The IRS can impose a number of different types of penalties. It often does so when it should not. The recent Wilson v. Commissioner, T.C. Summary Opinion 2008-91, case considers a situation where the court concludes that the tax attorney was incompetent and could not be relied on to avoid the imposition of penalties.
Facts & Procedural History
The taxpayers had their tax return prepared by Tax Help, Inc. The tax return did not report the taxpayers’ Social Security income. The IRS’s computer matching system triggered a notice to the taxpayers to include the omitted Social Security income.
The taxpayers submitted an amended tax return to reflect this income and the IRS assessed an accuracy related penalty. When the return position was not accepted, the taxpayers filed a petition to redetermine the tax and argued that the penalty should be abated.
Reasonable Cause for Not Imposing Penalties
There are several defenses that taxpayers may assert to ward off accuracy related penalties. Reasonable cause is a common defense. Reasonable cause can include the good faith reliance on tax advice from a reputable tax advisor. Neonatology Associates P.A. v. Commissioner, 115 T.C. 43 (2000) is the most often cited case for this defense.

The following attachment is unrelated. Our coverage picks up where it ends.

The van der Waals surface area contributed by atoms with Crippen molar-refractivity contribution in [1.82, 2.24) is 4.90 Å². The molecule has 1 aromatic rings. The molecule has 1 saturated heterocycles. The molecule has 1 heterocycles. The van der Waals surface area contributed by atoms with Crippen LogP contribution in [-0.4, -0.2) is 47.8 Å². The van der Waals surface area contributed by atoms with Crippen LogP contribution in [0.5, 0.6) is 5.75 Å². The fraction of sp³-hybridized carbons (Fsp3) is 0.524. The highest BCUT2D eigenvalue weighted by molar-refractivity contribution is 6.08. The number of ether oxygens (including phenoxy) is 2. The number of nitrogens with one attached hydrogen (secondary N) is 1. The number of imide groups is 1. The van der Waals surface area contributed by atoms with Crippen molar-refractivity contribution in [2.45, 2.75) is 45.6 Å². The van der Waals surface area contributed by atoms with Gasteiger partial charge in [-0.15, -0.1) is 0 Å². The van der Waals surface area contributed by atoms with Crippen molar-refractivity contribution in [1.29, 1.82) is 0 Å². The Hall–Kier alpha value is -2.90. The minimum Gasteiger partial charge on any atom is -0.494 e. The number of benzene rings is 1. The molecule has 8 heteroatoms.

In Neonatology involved a deduction for an employee benefit plan. The U.S. Tax Court concluded that penalties should be imposed given that the taxpayers only relied on an insurance agent who stood to profit considerably from the transaction rather than from a competent, independent tax professional with sufficient expertise to warrant reliance.
Reliance on Incompetent Tax Attorney
The taxpayers in the present case argued that they relied on their tax attorney. Unlike Neonatology, the tax attorney did not necessarily stand to profit from omitting the Social Security benefits on the taxpayers’ tax return.
The U.S. Tax Court said that:
Petitioners failed to demonstrate reasonable and good faith reliance on their tax return preparer. In fact, at the trial petitioners’ attorney, who is also an accountant and employed at Tax Help, Inc., did not pursue this defense in any meaningful way but instead rested his case on [a] baseless contention.
The U.S. Tax Court also noted that:
Insofar as they might be indicative of the nature or quality of advice dispensed at Tax Help, Inc., petitioners’ attorney’s contentions tend to call into question whether the return preparer had sufficient expertise to justify petitioners’ reliance.
Thus, the reliance on an incompetent tax advisor will not suffice. It has to be reliance on a competent tax advisor.
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